Suddenly 700,000 people turn up. These people are displaced and traumatised. They're hungry, homeless, tired and desperate. But there are no houses, there's no power, no running water, no sewerage and precious little food to go round. Monsoon rains have churned the streets into knee-deep mud. It may seem implausible but this is the grim reality for the Rohingya people currently seeking refuge in Bangladesh.
That was the advice Marie Palzer's sister gave her before she entered the Mongol Derby - the world's longest and toughest horse race. A race that crosses 1000km of Mongolian wilderness on wild horses, through extremes of heat and cold, wild dogs and wolves, dust and driving rain. To be fair, there's a bit to be nervous about. "The training and the research of the country and gear I would need ... when I thought about it all I was so overwhelmed.
If you believe the arcade machines of the era, the 1980’s consisted of a few things: bad guys, ninjas, neon, and pastel coloured clothes. Ninja Shodown, from Bitmap Bureau makes no effort to dispel this myth, instead embracing it and squeezing it for all its worth. The result is a fast and furious arcade game that’s really good fun and that knowingly nods to its audience at every opportunity. Its premise is daft – it knows, and it doesn’t care.
Muck Rack makes it simple to find people, tweets, or articles that mention any name, keyword, company, hashtag etc. We've compiled this guide to help you make the most of your search.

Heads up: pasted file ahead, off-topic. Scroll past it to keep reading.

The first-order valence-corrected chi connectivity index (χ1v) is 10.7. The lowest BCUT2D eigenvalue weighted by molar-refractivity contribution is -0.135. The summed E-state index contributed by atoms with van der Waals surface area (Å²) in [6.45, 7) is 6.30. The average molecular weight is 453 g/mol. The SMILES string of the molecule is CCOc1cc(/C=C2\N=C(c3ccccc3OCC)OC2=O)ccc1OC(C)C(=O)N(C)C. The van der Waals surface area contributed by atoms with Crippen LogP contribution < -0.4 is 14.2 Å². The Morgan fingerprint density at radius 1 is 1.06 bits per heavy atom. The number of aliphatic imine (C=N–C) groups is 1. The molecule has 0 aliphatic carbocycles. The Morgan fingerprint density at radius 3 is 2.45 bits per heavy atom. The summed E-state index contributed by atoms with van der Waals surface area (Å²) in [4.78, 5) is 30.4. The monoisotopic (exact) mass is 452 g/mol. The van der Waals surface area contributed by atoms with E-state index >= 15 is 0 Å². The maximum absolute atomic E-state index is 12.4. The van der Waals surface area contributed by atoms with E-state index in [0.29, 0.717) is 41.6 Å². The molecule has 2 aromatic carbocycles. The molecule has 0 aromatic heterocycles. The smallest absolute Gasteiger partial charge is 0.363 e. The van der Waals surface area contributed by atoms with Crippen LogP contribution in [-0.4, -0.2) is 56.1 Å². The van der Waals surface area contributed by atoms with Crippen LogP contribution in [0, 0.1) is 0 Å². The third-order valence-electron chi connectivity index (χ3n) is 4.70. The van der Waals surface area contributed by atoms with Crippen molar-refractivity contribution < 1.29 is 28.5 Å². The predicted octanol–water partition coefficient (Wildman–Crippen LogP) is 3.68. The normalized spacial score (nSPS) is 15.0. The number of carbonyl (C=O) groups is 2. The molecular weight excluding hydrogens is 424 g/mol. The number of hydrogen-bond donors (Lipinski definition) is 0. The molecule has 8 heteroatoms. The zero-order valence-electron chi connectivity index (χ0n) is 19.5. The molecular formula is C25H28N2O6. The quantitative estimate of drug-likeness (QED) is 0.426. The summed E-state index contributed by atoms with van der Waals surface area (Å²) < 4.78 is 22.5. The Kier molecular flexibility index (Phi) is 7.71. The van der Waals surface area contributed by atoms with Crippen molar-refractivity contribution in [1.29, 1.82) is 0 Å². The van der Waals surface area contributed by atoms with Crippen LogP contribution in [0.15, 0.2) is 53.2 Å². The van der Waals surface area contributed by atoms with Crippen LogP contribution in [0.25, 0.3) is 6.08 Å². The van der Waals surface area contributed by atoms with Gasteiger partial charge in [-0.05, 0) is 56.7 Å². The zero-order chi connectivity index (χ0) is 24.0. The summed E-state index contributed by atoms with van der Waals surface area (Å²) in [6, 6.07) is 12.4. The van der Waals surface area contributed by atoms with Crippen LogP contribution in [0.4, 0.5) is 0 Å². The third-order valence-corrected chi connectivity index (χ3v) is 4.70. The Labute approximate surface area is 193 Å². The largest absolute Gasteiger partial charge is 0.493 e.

Selecting a term
Start searching tweets, articles from media outlets, articles mentioned in tweets, journalists'
names, titles and bios with some suggested searches:
Companies or Topics (e.g. iPhone, Microsoft)
Phrases (e.g. "cloud computing") — use quotes to keep the terms together
Twitter handles (e.g. @username) — returns those who have mentioned or replied to
Names (e.g. "David Pogue")
Hashtags (e.g. #sxsw, #london2012)
Bio details (e.g. vegan, Olympics, father)
Muck Rack's Advanced Search allows for many boolean operators.
Find results that mention multiple specified terms, use AND or
+. For example, ensure each result contains both Elon Musk and Mark Zuckerberg by
searching Musk AND Zuckerberg or Musk + Zuckerberg.
Use the operators OR or , to broaden your search when you'd like either of
multiple terms to appear in results. (This is the default behavior of our search when no operators
are used). For example, results will contain either cake or cookie by searching cake OR cookie or cake,cookie
Use NOT or - to subtract results from your search. For
example, searching Disney will yield results about the Walt Disney Company as well as Walt Disney
World Resort. To exclude mentions of Disney World, search for Disney -World or Disney
When using one of these operators with a phrase, enclose it in quotation marks. For example, you can
find results about smartphones excluding Apple's iPhone 4S by searching smartphone -"iPhone
Exact case matching or punctuation
If you're searching for a brand name or keyword that relies on specific punctuation marks or capitalization, you can
find results that match your exact query by adding matchcase: before the keyword you're searching for, like matchcase:E*TRADE .
Use parentheses to separate multiple
boolean phrases. For example, to find journalists talking about having fun in Disney World or
Disneyland, search for ("disney world" OR disneyland) AND fun.
An asterisk can be used to search for any variation of a root word truncated by the asterisk. For example, searching for admin* will return results for administrator, administration, administer, administered, etc.
A near operator is an AND operator where you can control the distance between the words. You can vary the distance the near operation uses by adding a forward slash and number (between 0-99) such as strawberries NEAR/10 "whipped cream", which means the strawberries must exist within 10 words of "whipped cream".